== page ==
Substance use and sexual risk behaviour among HIV-positive men who have sex with men in specialized out-patient clinics
Article first published online: 21 MAR 2012
© 2012 British HIV Association
Volume 13, Issue 9, pages 533–540, October 2012
How to Cite
Dirks, H., Esser, S., Borgmann, R., Wolter, M., Fischer, E., Potthoff, A., Jablonka, R., Schadendorf, D., Brockmeyer, N. and Scherbaum, N. (2012), Substance use and sexual risk behaviour among HIV-positive men who have sex with men in specialized out-patient clinics. HIV Medicine, 13: 533–540. doi: 10.1111/j.1468-1293.2012.01005.x
- Issue published online: 11 SEP 2012
- Article first published online: 21 MAR 2012
- Manuscript Accepted: 7 FEB 2012
- German Federal Ministry of Health
- Federal Ministry of Education and Research. Grant Number: FKZ 01KI0501
- HIV infection;
- illicit drugs;
- men who have sex with men;
- substance use
Unprotected sexual intercourse between men who have sex with men (MSM) is the most common route of HIV infection in Germany. Approximately 70% of newly infected people are MSM. Substance use is a determinant of sexual risk behaviour in the general population, but also in the MSM subpopulation. There are only a few studies, from the USA, on the correlation between substance use and sexual risk behaviour in HIV-infected MSM in specialized care.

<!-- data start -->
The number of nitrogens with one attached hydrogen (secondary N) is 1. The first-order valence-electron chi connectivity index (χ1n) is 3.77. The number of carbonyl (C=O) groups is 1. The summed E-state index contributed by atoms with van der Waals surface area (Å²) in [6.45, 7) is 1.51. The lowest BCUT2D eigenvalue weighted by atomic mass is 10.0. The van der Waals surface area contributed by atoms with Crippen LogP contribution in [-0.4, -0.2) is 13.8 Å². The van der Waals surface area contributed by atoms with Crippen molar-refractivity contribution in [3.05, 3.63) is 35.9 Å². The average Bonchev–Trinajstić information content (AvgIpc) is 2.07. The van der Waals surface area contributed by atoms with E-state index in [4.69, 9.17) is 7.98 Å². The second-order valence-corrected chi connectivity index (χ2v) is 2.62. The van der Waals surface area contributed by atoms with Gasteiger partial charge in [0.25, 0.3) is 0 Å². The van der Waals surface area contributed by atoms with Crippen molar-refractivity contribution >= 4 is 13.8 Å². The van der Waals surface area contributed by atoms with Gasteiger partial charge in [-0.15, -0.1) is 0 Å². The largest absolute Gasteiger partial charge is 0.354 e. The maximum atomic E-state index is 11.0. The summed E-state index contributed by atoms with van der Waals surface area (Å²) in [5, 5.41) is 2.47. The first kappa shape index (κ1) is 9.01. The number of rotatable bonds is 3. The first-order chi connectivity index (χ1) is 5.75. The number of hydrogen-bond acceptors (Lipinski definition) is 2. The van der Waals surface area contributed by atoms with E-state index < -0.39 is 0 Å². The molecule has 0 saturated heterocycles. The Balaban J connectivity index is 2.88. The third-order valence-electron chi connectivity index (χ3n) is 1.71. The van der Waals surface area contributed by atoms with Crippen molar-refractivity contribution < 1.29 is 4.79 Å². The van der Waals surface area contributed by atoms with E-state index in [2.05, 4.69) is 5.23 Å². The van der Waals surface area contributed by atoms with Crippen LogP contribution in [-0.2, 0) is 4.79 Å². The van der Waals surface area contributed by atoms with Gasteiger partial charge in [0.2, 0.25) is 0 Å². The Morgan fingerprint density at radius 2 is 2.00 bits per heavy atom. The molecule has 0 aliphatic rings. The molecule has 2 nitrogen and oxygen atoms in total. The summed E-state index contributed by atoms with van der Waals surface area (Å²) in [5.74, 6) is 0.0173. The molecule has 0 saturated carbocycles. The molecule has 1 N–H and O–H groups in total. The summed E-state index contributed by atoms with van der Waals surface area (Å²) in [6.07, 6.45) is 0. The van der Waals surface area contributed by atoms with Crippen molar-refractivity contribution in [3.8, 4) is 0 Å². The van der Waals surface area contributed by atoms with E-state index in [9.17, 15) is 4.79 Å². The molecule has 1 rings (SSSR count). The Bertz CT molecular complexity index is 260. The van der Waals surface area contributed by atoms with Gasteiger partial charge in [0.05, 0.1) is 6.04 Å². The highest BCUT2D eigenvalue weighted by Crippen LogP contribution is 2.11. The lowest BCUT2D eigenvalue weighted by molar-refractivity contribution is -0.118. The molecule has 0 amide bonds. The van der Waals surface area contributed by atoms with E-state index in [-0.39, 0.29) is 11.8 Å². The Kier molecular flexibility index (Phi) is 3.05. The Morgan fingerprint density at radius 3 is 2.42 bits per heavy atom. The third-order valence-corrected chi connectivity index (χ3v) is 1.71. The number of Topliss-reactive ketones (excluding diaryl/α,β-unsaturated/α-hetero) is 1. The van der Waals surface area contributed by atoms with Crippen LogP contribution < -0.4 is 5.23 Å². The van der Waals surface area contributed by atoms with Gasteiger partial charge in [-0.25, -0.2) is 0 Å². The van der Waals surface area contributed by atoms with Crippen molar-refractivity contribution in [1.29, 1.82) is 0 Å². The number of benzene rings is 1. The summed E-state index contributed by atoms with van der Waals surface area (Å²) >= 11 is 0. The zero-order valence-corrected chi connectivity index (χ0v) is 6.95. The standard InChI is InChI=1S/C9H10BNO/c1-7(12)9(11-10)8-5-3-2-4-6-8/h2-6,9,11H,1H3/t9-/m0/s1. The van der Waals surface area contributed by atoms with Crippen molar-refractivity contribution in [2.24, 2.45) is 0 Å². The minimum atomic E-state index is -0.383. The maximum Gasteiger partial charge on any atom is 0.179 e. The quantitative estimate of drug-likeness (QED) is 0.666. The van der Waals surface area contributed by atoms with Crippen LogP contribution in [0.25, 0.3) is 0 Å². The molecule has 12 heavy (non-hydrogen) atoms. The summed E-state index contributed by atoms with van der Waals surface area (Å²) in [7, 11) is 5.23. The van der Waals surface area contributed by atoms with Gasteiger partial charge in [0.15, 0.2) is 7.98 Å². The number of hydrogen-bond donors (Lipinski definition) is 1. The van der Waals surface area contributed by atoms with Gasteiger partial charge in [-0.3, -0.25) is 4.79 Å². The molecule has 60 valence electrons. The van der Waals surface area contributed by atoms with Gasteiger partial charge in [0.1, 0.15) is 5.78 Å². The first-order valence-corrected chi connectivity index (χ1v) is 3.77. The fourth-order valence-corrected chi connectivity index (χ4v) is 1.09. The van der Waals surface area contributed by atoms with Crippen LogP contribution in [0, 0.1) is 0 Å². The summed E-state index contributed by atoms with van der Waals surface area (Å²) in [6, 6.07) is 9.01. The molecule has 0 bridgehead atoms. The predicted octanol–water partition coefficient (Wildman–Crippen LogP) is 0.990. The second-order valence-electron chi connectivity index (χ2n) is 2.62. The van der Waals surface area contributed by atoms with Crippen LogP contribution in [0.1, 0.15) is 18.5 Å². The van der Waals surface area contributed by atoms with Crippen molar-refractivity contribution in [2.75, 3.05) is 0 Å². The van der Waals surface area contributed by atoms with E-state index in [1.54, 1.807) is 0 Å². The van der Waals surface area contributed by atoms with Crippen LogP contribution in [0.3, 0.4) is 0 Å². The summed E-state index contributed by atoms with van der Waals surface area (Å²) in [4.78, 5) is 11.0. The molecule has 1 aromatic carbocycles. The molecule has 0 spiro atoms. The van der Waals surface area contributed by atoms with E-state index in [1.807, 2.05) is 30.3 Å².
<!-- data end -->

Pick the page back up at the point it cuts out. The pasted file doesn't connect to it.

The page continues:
In a German sample of 445 HIV-infected MSM treated in specialized out-patient clinics, the influence of substance use on sexual risk behaviour was investigated. Information was obtained from subjects using self-report questionnaires and a structured interview.
Recreational drug use was common. The prevalences of cannabis addiction (4.5%), harmful use of cannabis (4.3%) and harmful use of dissociative anaesthetics (0.4%) were higher than in the general German male population. A substantial proportion of patients reported unprotected insertive (32.9%) and receptive (34.6%) anal intercourse during the last 12 months. Use of cannabis, amyl nitrite, dissociative anaesthetics, cocaine, amphetamines and erectile dysfunction medication was significantly correlated with unprotected sexual contacts. Substance use in the context of sexual activity significantly increased sexual risk behaviour.
Substance use, especially in the context of sexual activity, should be taken into account when developing new prevention and intervention programmes aimed at reducing sexual risk behaviour in HIV-infected MSM currently in specialized care.